The Warriors continually walks an interesting line between surrealism and reality. The Koch era big apple is portrayed as some kind of neon lit playground and the beautiful – if eerie – blinking lights of cityscape contrasted with the litter strewn streets and subway platforms. Similarly the use of real locations (primarily Queens, Brooklyn, Manhattan and Coney Island), is juxtaposed with Sam Peckinpah style slow motion and fast cuts which creates a heightened tone which feels unique to the film.

FM1FM2

Baseball Furies Chase. Diptychs by author.

Upon its release, it was met with a mixed critical response and some violent incidents in the theatres in which it was shown. A shooting at a drive-in, brawls between actual gangs during showings and a fatal stabbing were just some of the stories reported. Whether the film itself was an incitement to violence, or more likely, actual gang members realised they were sitting across from their enemies in the aisles and chose to throw down, it nonetheless caused citizens groups to stage protests and ultimately forced distributor Paramount Pictures to pay for cinema security and tone down their advertising campaign.

FM3Cyclone

Baseball Furies Chase and Cyclone. Diptychs by author.

Having promised myself after my first viewing all those years ago, that one day I would soldier those same streets and see that Wonder Wheel close up, it was a happy (albeit incredibly cold) day when I finally managed to give it a shot. The results are in the shakily filmed video below.

P.S. Special thanks must be given to the Scouting New York blog (http://www.scoutingny.com/) which helped me to find many of these locations and which is an excellent blog in its own right.

P.P.S. I certainly did not sign up to display advertisements on youtube. The powers that be likely notice the use of third party music or clips and spam accounts accordingly.

Written and posted by Horatio Cornblower. Copyright 2015. All rights reserved.

Unauthorized use and/or duplication of this material without express and written permission from this blog’s author and/or owner is strictly prohibited. Excerpts and links may be used, provided that full and clear credit is given to the author and The Eastern Terraces with appropriate and specific direction to the original content.

Grand Central Terminal Oyster Bar

LOGO

Lower Level, Grand Central Terminal, 89 E 42nd St., Lower Level, Grand Central Terminal, 89 E 42nd St., New York, New York, 10017, USA

GSOB_8

Looking down the main area (Click on Pictures for Larger View). Photo by author.

Situated within the bowels of the Grand Central Railway Terminal opened in 1913, The Oyster Bar simultaneously started business as the more pedestrian named Grand Central Terminal Restaurant and has been in near continuous operation ever since.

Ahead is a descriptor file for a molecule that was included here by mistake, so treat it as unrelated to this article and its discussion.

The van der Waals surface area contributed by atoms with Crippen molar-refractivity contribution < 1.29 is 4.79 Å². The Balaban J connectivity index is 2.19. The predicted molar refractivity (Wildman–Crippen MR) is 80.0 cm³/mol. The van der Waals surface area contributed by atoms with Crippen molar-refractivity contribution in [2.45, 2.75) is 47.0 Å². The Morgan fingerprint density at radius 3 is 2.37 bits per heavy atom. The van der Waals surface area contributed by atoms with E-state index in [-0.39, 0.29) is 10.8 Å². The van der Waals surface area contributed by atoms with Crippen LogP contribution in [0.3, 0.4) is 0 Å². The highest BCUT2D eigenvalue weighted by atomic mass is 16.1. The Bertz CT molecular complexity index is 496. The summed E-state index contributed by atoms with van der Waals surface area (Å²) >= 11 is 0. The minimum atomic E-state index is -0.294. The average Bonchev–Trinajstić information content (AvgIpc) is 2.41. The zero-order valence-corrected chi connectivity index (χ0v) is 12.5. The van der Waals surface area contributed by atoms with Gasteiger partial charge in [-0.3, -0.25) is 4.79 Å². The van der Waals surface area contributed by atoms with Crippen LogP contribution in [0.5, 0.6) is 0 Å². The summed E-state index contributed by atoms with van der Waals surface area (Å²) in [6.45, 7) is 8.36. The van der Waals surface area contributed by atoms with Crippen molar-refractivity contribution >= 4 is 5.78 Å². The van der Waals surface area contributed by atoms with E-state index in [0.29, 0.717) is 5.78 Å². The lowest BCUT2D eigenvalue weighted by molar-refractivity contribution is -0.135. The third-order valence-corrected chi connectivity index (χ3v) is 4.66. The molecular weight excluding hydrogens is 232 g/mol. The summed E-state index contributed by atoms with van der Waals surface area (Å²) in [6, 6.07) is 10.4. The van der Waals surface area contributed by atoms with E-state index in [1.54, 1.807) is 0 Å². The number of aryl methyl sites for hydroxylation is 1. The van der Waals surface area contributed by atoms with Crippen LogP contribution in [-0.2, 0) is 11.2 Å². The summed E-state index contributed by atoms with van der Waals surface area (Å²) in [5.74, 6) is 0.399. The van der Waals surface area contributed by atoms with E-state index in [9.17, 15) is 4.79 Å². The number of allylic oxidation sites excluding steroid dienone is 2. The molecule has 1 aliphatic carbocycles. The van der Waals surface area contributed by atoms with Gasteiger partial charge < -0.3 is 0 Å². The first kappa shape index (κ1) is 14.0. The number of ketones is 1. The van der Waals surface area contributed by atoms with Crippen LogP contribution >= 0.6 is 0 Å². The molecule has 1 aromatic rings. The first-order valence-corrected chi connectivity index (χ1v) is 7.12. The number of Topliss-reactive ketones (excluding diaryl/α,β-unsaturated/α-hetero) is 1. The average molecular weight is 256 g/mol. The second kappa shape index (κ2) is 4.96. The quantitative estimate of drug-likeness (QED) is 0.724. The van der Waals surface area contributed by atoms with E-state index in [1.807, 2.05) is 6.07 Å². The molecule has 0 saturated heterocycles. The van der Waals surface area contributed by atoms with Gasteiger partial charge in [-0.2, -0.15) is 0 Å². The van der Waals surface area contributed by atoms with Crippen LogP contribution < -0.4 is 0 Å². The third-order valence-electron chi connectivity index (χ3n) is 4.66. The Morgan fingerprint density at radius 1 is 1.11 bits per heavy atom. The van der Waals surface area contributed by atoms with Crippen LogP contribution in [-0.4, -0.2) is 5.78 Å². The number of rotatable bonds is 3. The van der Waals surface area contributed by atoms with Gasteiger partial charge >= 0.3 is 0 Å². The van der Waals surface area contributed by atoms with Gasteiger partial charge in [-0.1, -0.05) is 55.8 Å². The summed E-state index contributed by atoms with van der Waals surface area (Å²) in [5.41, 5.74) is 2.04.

GSOB_7

Looking at the counter bar. Photo by author.

Originally designed by architect Raphael Gustavino, The Oyster Bar has served clam chowders and oysters to various passengers and local business people for decades. Apparently influenced by the French in both its Beuax Arts styling and the food served within its space, it comes as little surprise that The Oyster Bar received weekly imports of produce from Paris up to the mid 1990s until the costs were considered too prohibitive.

GSOB_0

The Grand Central Terminal Restaurant Space Circa 1913. Photo stolen from the web.

According to Henry Chancellor’s fantastic book, ‘James Bond and his World’, this was Ian Fleming’s self described favourite restaurant in America and he would visit every time he was in New York. His preference was apparently oyster soup mixed with cream, paprika and Worcestershire sauce with a bottle of Miller’s High Life beer to wash it down.

Miller High Life Ad

Miller High Life Beer Ad. Photo Stolen From the Web.

The space was predominantly owned and operated in the late 20th century by a restaurateur named Jerome Brody who also controlled at various times other New York culinary institutions such as the Four Seasons and the Rainbow Room.

Jermoe Brody (Slinging Hash)

Jerome Brody (In white coat slinging hash). Photo stolen from the web.

Famed for turning the Rainbow Room from a shell of its former self into a hangout for the famous faces of the mid 1960s and 1970s, and the Four Seasons (located within the modernist marvel Seagram Building) into the penultimate theme restaurant of its day, Mr Brody was astute operator who generally got other people to front the money for the space and renovations whilst he provided the acumen and ability to give their buildings cache and foot traffic.

This phoenix like ability to transform dead institutions into culinary gold was likely on the mind of the Metropolitan Transportation Authority when they asked him to take over The Oyster Bar in 1974 for having fallen into disrepair and been shuttered at the time of his appointment, the space was in desperate need of a steady hand.

Mr Brody improved the food, creating daily varieties of oysters, adding a larger number of modern dishes to the menu and fashioned a seafood focussed wine list any sommelier would be proud of. The result spoke for itself and The Oyster Bar again became a destination that any serious food lover would wish to visit.

According to a magazine article in Australian Business Insider, the produce is sourced from a fish market in The Bronx early every morning which surprises the shit out of me, as I – thanks to my 1980s cultural upbringing – only associate the Bronx with hip hop and urban decay. A further selection is provided by the Atwood Lobster Company which is based out of Maine, and the famed oysters themselves are shipped from Connecticut.